“Take your life in your own hands, and what happens? A terrible thing: you have no one to blame.” – Erica Jong
Part of why we forget to learn things for ourselves is because we are afraid of failure. What if we do everything right, and we still don’t succeed? Then the blame is on us.
But, accepting responsibility for yourself and your status is powerful; it’s a choice to look at the world with an attitude of gratitude and self-assured competence, rather than disempowering yourself with excuses and attempts to avoid all risk.
2. Stop worrying about what other people think of you.
I know you’ve probably heard this a million times, but it’s true! Worrying about what other people think of you – especially your peers, or even your family – can stop progress in its tracks.
Being boldly unashamed of yourself and your music is easier said than done; it’s who you are, and it’s personal. But, there’s a big world out there, and it’s pretty likely that there’s a niche waiting just for you.
Sure, not everyone is going to like what you do, but who cares? Somebody out there is going to relate to your work, your message, and how you present yourself. Maybe they just don’t know you exist yet.
Being overly concerned with what other people think is just another way of relinquishing your personal power.
Of course, being unapologetic about who you are, and standing by your work no matter what, doesn’t mean that you don’t take advice on board – constructive criticism is essential for growth, after all! The point is that the very core of self-belief is developing the confidence to pursue your passions in spite of criticism and failure. You must develop the strength to do this, or you won’t be able to withstand the harsh realities of the music industry.
Wanting to know where you stand in comparison to your peers is normal, and so is wanting to put your best foot forward. Just remember that allowing yourself to be deeply affected by the mere thought of criticism is usually just an ego defense mechanism on overdrive. Let it go. Do your thing.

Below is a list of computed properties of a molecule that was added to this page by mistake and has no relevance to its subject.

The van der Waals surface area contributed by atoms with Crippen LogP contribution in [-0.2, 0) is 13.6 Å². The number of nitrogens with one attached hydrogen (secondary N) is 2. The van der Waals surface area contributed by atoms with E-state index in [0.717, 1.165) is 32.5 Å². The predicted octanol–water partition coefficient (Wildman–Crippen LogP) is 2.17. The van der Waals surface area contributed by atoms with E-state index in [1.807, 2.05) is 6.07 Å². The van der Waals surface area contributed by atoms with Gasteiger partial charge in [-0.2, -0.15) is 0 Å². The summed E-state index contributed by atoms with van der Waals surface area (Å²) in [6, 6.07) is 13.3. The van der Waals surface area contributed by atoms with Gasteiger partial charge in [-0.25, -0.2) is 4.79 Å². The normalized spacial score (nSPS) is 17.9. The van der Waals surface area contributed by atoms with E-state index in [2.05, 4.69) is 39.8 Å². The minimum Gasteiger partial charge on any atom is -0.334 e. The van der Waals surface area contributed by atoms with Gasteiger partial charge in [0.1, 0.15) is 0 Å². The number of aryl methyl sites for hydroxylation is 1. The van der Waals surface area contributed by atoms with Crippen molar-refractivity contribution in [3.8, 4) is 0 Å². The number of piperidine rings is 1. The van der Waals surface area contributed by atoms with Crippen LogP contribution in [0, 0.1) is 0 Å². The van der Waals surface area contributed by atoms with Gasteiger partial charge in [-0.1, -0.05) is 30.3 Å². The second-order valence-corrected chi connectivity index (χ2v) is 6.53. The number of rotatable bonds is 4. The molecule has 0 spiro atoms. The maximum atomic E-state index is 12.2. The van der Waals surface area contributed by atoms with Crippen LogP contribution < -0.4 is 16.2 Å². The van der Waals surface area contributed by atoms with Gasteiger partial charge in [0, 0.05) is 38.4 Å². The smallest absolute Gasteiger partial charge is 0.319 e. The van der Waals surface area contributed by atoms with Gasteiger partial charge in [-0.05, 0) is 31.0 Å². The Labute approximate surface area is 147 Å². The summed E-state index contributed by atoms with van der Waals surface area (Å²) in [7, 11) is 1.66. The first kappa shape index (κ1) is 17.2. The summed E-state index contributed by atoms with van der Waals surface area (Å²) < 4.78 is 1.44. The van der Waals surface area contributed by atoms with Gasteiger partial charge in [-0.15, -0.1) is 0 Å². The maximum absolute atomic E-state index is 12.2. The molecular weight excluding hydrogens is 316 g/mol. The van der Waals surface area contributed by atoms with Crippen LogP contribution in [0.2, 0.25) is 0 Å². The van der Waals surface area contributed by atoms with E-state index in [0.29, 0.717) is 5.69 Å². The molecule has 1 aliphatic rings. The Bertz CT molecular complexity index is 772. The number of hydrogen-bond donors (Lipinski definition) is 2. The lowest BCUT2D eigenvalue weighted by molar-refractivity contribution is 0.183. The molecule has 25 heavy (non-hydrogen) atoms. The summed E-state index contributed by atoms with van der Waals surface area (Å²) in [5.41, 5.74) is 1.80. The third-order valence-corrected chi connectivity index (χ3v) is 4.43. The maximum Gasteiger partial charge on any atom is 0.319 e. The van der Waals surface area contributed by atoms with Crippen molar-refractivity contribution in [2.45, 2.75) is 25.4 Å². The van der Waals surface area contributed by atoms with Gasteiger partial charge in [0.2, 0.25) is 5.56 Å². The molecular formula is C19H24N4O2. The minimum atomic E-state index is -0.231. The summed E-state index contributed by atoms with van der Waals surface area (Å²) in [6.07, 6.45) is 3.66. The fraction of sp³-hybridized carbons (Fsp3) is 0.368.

3. Celebrate what you do like, instead of bashing what you don’t.
“The world is changed by your example, not by your opinion.” ―
If you want to make serious strides in your career (or on long-term goal, for that matter), focusing on the negative is one of the worst things you can possibly do. Celebrating the things you do like gets you inspiration, motivation, identifiable goals, and more. Bashing what you don’t like gets you a whole lot of wasted time and bad energy.
Think about some of the more successful musicians you know. Are they spouting off about music they don’t like? Putting down other musicians? Complaining about the industry, or declaring their oppositions to certain genres? Probably not.
Sure, they may express criticisms; that’s normal, and should be expected – even welcomed. However, it’s important to remember that your energy is limited, and how you spend it will determine where you end up.
If you regularly focus on negative things, you use up your mental bandwidth, leaving a lot less room for joy, creativity, and motivation.
Not to mention that the people in music who really want to go places simply don’t have the time for (or the interest in) constant negativity. If they start to associate that with you, you could find yourself missing out on important networking opportunities, camaraderie, and new connections with otherwise like-minded people.
4. Seriously, let go of perfectionism.